What We’re Reading

Preeti Aroon “Can Greed Save Africa?“, by Roben Farzad in BusinessWeek. Investors are flocking to sub-Saharan Africa to develop businesses, and they may bring about the improvements that billions of dollars in foreign aid haven’t. Christine Chen Slate’s Jack Shafer is calling it “the smartest drug story of the year.” But you should read the ...

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Preeti Aroon

"Can Greed Save Africa?", by Roben Farzad in BusinessWeek. Investors are flocking to sub-Saharan Africa to develop businesses, and they may bring about the improvements that billions of dollars in foreign aid haven't.

Christine Chen

Preeti Aroon

  • Can Greed Save Africa?“, by Roben Farzad in BusinessWeek. Investors are flocking to sub-Saharan Africa to develop businesses, and they may bring about the improvements that billions of dollars in foreign aid haven’t.

Christine Chen

  • Slate’s Jack Shafer is calling it “the smartest drug story of the year.” But you should read the original itself, “How America Lost the War on Drugs,” in the latest Rolling Stone. In a gripping narrative, Ben Wallace-Wells traces the failure of U.S. drug policies from the late 1980s to the present. He also quotes Ethan Nadelmann, executive director of the Drug Policy Alliance and author of “Think Again: Drugs” from the September/October issue of FP.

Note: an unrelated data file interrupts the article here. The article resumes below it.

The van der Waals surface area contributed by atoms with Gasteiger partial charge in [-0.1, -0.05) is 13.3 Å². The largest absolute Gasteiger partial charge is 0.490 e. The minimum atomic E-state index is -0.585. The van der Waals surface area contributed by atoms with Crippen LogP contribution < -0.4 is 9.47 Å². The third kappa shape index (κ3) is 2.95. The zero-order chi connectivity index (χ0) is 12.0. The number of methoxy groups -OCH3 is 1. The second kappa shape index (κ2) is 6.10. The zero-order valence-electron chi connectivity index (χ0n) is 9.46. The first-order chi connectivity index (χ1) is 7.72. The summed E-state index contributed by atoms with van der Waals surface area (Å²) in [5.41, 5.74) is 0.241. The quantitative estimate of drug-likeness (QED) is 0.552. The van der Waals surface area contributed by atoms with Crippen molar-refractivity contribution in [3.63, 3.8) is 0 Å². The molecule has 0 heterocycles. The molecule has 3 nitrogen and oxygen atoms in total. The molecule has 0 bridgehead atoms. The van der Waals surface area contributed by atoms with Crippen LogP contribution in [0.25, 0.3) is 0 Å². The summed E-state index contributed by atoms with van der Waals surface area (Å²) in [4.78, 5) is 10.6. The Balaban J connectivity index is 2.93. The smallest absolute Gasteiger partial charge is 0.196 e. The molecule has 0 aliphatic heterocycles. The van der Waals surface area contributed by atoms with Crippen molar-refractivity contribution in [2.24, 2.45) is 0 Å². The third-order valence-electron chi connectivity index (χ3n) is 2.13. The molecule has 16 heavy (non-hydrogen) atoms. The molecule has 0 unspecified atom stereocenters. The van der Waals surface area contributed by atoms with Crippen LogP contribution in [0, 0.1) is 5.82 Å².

Blake Hounshell

  • In Praise of Somaliland: A Beacon of Hope in the Thorn of Africa,” by Peter Tatchell in the Autumn 2007 issue of The Liberal. Somaliland is getting many things right, and it’s doing so in an extremely dodgy neighborhood. So why doesn’t the international community reward its success by recognizing its independence?

Adam Lewis

  • Hooray for Bollywood,” by Jason Overdorf in the Dec. 10 issue of Newsweek. No longer content to produce films for the Indian market, movie house UTV is reaching beyond the subcontinent. The production company’s owner, Ronnie Screwvala, has inked large investment deals with mega-movie houses such as Fox Searchlight and Sony Pictures in what industry insiders see as a growing trend in global cinema.

Prerna Mankad

  • Inside India’s trade in human remains,” by Scott Carney in Wired. Ever wonder where medical students around the world get their clean, white human skeletons? They may just be from skull and bone smugglers in India, who export them out of the country illegally.

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